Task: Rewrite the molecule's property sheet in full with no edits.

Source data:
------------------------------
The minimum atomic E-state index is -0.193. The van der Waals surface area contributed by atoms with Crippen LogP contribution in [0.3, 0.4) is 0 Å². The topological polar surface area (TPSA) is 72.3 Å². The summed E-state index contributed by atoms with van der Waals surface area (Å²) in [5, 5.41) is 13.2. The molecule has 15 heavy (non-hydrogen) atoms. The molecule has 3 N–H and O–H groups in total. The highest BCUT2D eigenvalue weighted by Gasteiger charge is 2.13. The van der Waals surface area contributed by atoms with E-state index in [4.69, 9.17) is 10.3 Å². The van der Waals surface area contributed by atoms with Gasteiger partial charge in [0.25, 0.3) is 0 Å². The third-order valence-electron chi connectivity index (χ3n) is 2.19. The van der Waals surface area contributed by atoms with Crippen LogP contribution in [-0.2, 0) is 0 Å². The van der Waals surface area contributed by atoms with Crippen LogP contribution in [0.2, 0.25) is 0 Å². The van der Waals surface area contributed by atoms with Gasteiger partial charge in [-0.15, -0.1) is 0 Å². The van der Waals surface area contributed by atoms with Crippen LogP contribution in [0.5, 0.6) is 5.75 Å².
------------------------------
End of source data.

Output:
The minimum atomic E-state index is -0.193. The van der Waals surface area contributed by atoms with Crippen LogP contribution in [0.3, 0.4) is 0 Å². The topological polar surface area (TPSA) is 72.3 Å². The summed E-state index contributed by atoms with van der Waals surface area (Å²) in [5, 5.41) is 13.2. The molecule has 15 heavy (non-hydrogen) atoms. The molecule has 3 N–H and O–H groups in total. The highest BCUT2D eigenvalue weighted by Gasteiger charge is 2.13. The van der Waals surface area contributed by atoms with E-state index in [4.69, 9.17) is 10.3 Å². The van der Waals surface area contributed by atoms with Gasteiger partial charge in [0.25, 0.3) is 0 Å². The third-order valence-electron chi connectivity index (χ3n) is 2.19. The van der Waals surface area contributed by atoms with Crippen LogP contribution in [-0.2, 0) is 0 Å². The van der Waals surface area contributed by atoms with Crippen LogP contribution in [0.2, 0.25) is 0 Å². The van der Waals surface area contributed by atoms with Gasteiger partial charge in [-0.15, -0.1) is 0 Å². The van der Waals surface area contributed by atoms with Crippen LogP contribution in [0.5, 0.6) is 5.75 Å².